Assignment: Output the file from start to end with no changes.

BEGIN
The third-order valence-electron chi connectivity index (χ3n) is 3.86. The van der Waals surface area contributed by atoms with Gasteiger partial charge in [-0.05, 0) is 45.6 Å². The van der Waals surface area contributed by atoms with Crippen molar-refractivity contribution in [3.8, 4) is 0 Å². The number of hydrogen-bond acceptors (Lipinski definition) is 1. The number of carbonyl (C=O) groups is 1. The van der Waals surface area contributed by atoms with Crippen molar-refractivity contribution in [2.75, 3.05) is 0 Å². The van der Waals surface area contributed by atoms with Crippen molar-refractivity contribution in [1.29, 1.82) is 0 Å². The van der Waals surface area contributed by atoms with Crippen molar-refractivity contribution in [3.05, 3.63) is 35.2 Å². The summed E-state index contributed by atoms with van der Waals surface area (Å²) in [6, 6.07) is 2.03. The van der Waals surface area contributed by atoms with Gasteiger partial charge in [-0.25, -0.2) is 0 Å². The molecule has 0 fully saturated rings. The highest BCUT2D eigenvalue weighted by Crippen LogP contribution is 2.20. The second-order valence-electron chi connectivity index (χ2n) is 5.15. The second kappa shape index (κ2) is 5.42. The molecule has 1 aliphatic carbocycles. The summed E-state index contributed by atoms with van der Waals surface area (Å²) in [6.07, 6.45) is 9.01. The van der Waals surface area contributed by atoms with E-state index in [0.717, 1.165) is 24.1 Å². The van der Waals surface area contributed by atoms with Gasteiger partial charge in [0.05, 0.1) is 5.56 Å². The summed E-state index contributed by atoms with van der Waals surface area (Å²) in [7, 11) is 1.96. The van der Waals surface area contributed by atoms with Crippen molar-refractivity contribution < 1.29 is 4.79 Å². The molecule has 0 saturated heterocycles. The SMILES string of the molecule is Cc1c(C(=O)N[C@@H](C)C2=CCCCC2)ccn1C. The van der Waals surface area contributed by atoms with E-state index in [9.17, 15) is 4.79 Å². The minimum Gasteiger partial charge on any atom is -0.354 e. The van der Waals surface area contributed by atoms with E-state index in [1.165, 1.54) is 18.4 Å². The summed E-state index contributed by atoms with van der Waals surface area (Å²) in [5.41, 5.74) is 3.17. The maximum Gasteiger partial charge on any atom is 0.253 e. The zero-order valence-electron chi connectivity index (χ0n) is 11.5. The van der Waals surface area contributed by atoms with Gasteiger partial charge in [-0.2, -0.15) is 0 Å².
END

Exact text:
The third-order valence-electron chi connectivity index (χ3n) is 3.86. The van der Waals surface area contributed by atoms with Gasteiger partial charge in [-0.05, 0) is 45.6 Å². The van der Waals surface area contributed by atoms with Crippen molar-refractivity contribution in [3.8, 4) is 0 Å². The number of hydrogen-bond acceptors (Lipinski definition) is 1. The number of carbonyl (C=O) groups is 1. The van der Waals surface area contributed by atoms with Crippen molar-refractivity contribution in [2.75, 3.05) is 0 Å². The van der Waals surface area contributed by atoms with Crippen molar-refractivity contribution in [1.29, 1.82) is 0 Å². The van der Waals surface area contributed by atoms with Crippen molar-refractivity contribution in [3.05, 3.63) is 35.2 Å². The summed E-state index contributed by atoms with van der Waals surface area (Å²) in [6, 6.07) is 2.03. The van der Waals surface area contributed by atoms with Gasteiger partial charge in [-0.25, -0.2) is 0 Å². The molecule has 0 fully saturated rings. The highest BCUT2D eigenvalue weighted by Crippen LogP contribution is 2.20. The second-order valence-electron chi connectivity index (χ2n) is 5.15. The second kappa shape index (κ2) is 5.42. The molecule has 1 aliphatic carbocycles. The summed E-state index contributed by atoms with van der Waals surface area (Å²) in [6.07, 6.45) is 9.01. The van der Waals surface area contributed by atoms with E-state index in [0.717, 1.165) is 24.1 Å². The van der Waals surface area contributed by atoms with Gasteiger partial charge in [0.05, 0.1) is 5.56 Å². The summed E-state index contributed by atoms with van der Waals surface area (Å²) in [7, 11) is 1.96. The van der Waals surface area contributed by atoms with Crippen molar-refractivity contribution < 1.29 is 4.79 Å². The molecule has 0 saturated heterocycles. The SMILES string of the molecule is Cc1c(C(=O)N[C@@H](C)C2=CCCCC2)ccn1C. The van der Waals surface area contributed by atoms with E-state index in [9.17, 15) is 4.79 Å². The minimum Gasteiger partial charge on any atom is -0.354 e. The van der Waals surface area contributed by atoms with E-state index in [1.165, 1.54) is 18.4 Å². The summed E-state index contributed by atoms with van der Waals surface area (Å²) in [5.41, 5.74) is 3.17. The maximum Gasteiger partial charge on any atom is 0.253 e. The zero-order valence-electron chi connectivity index (χ0n) is 11.5. The van der Waals surface area contributed by atoms with Gasteiger partial charge in [-0.2, -0.15) is 0 Å².